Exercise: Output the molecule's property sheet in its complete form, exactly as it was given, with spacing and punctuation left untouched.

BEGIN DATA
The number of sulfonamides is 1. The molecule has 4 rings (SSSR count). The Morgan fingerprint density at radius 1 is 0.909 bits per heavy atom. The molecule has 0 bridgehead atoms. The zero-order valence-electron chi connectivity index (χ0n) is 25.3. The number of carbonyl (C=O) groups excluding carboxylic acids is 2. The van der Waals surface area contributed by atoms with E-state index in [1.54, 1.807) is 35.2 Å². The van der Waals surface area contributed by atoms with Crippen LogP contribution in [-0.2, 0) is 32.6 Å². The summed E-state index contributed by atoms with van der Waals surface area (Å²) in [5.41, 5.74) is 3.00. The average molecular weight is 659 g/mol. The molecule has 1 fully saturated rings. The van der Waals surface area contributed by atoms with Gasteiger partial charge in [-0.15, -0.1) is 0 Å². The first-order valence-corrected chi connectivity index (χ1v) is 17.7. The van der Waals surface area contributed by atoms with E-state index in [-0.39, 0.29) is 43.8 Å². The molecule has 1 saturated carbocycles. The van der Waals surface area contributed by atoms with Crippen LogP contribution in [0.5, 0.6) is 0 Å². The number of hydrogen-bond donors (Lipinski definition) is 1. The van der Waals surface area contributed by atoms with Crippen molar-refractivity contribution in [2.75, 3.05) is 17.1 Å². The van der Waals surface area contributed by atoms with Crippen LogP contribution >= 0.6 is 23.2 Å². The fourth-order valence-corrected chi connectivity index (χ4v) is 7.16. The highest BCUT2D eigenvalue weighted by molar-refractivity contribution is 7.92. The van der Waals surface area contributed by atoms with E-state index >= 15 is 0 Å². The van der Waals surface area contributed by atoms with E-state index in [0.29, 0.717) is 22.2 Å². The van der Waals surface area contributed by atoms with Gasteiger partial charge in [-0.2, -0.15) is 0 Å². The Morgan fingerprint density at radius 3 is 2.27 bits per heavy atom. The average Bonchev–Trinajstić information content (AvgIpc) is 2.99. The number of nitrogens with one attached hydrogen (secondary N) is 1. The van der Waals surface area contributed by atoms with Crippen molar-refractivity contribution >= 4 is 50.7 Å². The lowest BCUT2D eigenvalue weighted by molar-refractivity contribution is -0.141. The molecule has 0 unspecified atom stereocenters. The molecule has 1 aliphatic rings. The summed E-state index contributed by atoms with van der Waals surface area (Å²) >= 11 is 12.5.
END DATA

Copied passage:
The number of sulfonamides is 1. The molecule has 4 rings (SSSR count). The Morgan fingerprint density at radius 1 is 0.909 bits per heavy atom. The molecule has 0 bridgehead atoms. The zero-order valence-electron chi connectivity index (χ0n) is 25.3. The number of carbonyl (C=O) groups excluding carboxylic acids is 2. The van der Waals surface area contributed by atoms with E-state index in [1.54, 1.807) is 35.2 Å². The van der Waals surface area contributed by atoms with Crippen LogP contribution in [-0.2, 0) is 32.6 Å². The summed E-state index contributed by atoms with van der Waals surface area (Å²) in [5.41, 5.74) is 3.00. The average molecular weight is 659 g/mol. The molecule has 1 fully saturated rings. The van der Waals surface area contributed by atoms with Gasteiger partial charge in [-0.15, -0.1) is 0 Å². The first-order valence-corrected chi connectivity index (χ1v) is 17.7. The van der Waals surface area contributed by atoms with E-state index in [-0.39, 0.29) is 43.8 Å². The molecule has 1 saturated carbocycles. The van der Waals surface area contributed by atoms with Crippen LogP contribution in [0.5, 0.6) is 0 Å². The number of hydrogen-bond donors (Lipinski definition) is 1. The van der Waals surface area contributed by atoms with Crippen molar-refractivity contribution in [2.75, 3.05) is 17.1 Å². The van der Waals surface area contributed by atoms with Crippen LogP contribution >= 0.6 is 23.2 Å². The fourth-order valence-corrected chi connectivity index (χ4v) is 7.16. The highest BCUT2D eigenvalue weighted by molar-refractivity contribution is 7.92. The van der Waals surface area contributed by atoms with E-state index >= 15 is 0 Å². The van der Waals surface area contributed by atoms with E-state index in [0.29, 0.717) is 22.2 Å². The van der Waals surface area contributed by atoms with Gasteiger partial charge in [-0.2, -0.15) is 0 Å². The Morgan fingerprint density at radius 3 is 2.27 bits per heavy atom. The average Bonchev–Trinajstić information content (AvgIpc) is 2.99. The number of nitrogens with one attached hydrogen (secondary N) is 1. The van der Waals surface area contributed by atoms with Crippen molar-refractivity contribution >= 4 is 50.7 Å². The lowest BCUT2D eigenvalue weighted by molar-refractivity contribution is -0.141. The molecule has 0 unspecified atom stereocenters. The molecule has 1 aliphatic rings. The summed E-state index contributed by atoms with van der Waals surface area (Å²) >= 11 is 12.5.